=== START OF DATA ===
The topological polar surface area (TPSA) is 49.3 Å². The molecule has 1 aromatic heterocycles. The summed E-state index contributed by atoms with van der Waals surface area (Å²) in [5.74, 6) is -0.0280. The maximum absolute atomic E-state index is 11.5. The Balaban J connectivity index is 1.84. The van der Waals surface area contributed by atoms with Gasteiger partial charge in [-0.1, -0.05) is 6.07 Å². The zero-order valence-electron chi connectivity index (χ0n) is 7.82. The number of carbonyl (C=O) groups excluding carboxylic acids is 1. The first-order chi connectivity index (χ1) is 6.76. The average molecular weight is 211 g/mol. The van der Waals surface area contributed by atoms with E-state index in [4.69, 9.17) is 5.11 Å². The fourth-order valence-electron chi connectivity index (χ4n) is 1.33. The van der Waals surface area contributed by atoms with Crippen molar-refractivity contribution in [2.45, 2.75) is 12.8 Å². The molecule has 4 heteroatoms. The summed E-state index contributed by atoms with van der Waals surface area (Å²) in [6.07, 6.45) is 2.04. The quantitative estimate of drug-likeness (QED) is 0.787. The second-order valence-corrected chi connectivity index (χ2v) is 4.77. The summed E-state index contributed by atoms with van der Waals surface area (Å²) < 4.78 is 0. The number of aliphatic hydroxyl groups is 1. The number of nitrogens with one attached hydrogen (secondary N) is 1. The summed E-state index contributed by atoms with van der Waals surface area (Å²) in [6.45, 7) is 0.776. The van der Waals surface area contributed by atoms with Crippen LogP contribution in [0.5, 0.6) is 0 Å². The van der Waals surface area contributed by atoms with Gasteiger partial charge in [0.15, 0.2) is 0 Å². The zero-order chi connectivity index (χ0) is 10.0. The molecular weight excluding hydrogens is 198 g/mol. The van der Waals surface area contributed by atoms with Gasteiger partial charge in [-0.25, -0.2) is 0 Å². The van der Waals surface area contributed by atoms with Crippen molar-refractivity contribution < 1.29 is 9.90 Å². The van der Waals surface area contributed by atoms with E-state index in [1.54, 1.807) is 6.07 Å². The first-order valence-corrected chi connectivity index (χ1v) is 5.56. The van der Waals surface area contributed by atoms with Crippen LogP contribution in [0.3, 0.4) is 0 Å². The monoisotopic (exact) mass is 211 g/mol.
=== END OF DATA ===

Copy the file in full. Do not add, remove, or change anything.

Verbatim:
The topological polar surface area (TPSA) is 49.3 Å². The molecule has 1 aromatic heterocycles. The summed E-state index contributed by atoms with van der Waals surface area (Å²) in [5.74, 6) is -0.0280. The maximum absolute atomic E-state index is 11.5. The Balaban J connectivity index is 1.84. The van der Waals surface area contributed by atoms with Gasteiger partial charge in [-0.1, -0.05) is 6.07 Å². The zero-order valence-electron chi connectivity index (χ0n) is 7.82. The number of carbonyl (C=O) groups excluding carboxylic acids is 1. The first-order chi connectivity index (χ1) is 6.76. The average molecular weight is 211 g/mol. The van der Waals surface area contributed by atoms with E-state index in [4.69, 9.17) is 5.11 Å². The fourth-order valence-electron chi connectivity index (χ4n) is 1.33. The van der Waals surface area contributed by atoms with Crippen molar-refractivity contribution in [2.45, 2.75) is 12.8 Å². The molecule has 4 heteroatoms. The summed E-state index contributed by atoms with van der Waals surface area (Å²) in [6.07, 6.45) is 2.04. The quantitative estimate of drug-likeness (QED) is 0.787. The second-order valence-corrected chi connectivity index (χ2v) is 4.77. The summed E-state index contributed by atoms with van der Waals surface area (Å²) < 4.78 is 0. The number of aliphatic hydroxyl groups is 1. The number of nitrogens with one attached hydrogen (secondary N) is 1. The summed E-state index contributed by atoms with van der Waals surface area (Å²) in [6.45, 7) is 0.776. The van der Waals surface area contributed by atoms with Crippen LogP contribution in [0.5, 0.6) is 0 Å². The van der Waals surface area contributed by atoms with Gasteiger partial charge in [0.15, 0.2) is 0 Å². The zero-order chi connectivity index (χ0) is 10.0. The molecular weight excluding hydrogens is 198 g/mol. The van der Waals surface area contributed by atoms with Gasteiger partial charge in [-0.25, -0.2) is 0 Å². The van der Waals surface area contributed by atoms with Crippen molar-refractivity contribution < 1.29 is 9.90 Å². The van der Waals surface area contributed by atoms with E-state index in [1.54, 1.807) is 6.07 Å². The first-order valence-corrected chi connectivity index (χ1v) is 5.56. The van der Waals surface area contributed by atoms with Crippen LogP contribution in [0.3, 0.4) is 0 Å². The monoisotopic (exact) mass is 211 g/mol.